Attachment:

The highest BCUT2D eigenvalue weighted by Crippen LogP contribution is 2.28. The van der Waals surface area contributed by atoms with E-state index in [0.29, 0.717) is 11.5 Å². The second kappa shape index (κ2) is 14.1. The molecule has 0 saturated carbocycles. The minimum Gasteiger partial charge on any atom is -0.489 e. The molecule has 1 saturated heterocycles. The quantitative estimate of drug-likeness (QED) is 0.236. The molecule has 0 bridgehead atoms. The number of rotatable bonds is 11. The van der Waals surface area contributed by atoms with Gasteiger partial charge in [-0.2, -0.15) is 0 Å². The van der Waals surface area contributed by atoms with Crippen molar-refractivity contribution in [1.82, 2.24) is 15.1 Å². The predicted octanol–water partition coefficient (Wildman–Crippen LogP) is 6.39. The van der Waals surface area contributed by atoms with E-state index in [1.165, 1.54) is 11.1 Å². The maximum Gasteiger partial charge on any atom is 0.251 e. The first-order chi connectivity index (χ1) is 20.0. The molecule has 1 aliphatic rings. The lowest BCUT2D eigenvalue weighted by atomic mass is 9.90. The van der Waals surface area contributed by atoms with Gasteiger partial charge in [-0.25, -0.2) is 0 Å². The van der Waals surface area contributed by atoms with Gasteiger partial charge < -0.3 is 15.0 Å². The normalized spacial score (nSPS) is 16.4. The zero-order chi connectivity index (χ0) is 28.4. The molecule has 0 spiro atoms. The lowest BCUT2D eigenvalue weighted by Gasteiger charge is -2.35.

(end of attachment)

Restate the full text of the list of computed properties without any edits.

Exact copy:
The highest BCUT2D eigenvalue weighted by Crippen LogP contribution is 2.28. The van der Waals surface area contributed by atoms with E-state index in [0.29, 0.717) is 11.5 Å². The second kappa shape index (κ2) is 14.1. The molecule has 0 saturated carbocycles. The minimum Gasteiger partial charge on any atom is -0.489 e. The molecule has 1 saturated heterocycles. The quantitative estimate of drug-likeness (QED) is 0.236. The molecule has 0 bridgehead atoms. The number of rotatable bonds is 11. The van der Waals surface area contributed by atoms with Gasteiger partial charge in [-0.2, -0.15) is 0 Å². The van der Waals surface area contributed by atoms with Crippen molar-refractivity contribution in [1.82, 2.24) is 15.1 Å². The predicted octanol–water partition coefficient (Wildman–Crippen LogP) is 6.39. The van der Waals surface area contributed by atoms with E-state index in [1.165, 1.54) is 11.1 Å². The maximum Gasteiger partial charge on any atom is 0.251 e. The first-order chi connectivity index (χ1) is 20.0. The molecule has 1 aliphatic rings. The lowest BCUT2D eigenvalue weighted by atomic mass is 9.90. The van der Waals surface area contributed by atoms with Gasteiger partial charge in [-0.25, -0.2) is 0 Å². The van der Waals surface area contributed by atoms with Gasteiger partial charge < -0.3 is 15.0 Å². The normalized spacial score (nSPS) is 16.4. The zero-order chi connectivity index (χ0) is 28.4. The molecule has 0 spiro atoms. The lowest BCUT2D eigenvalue weighted by Gasteiger charge is -2.35.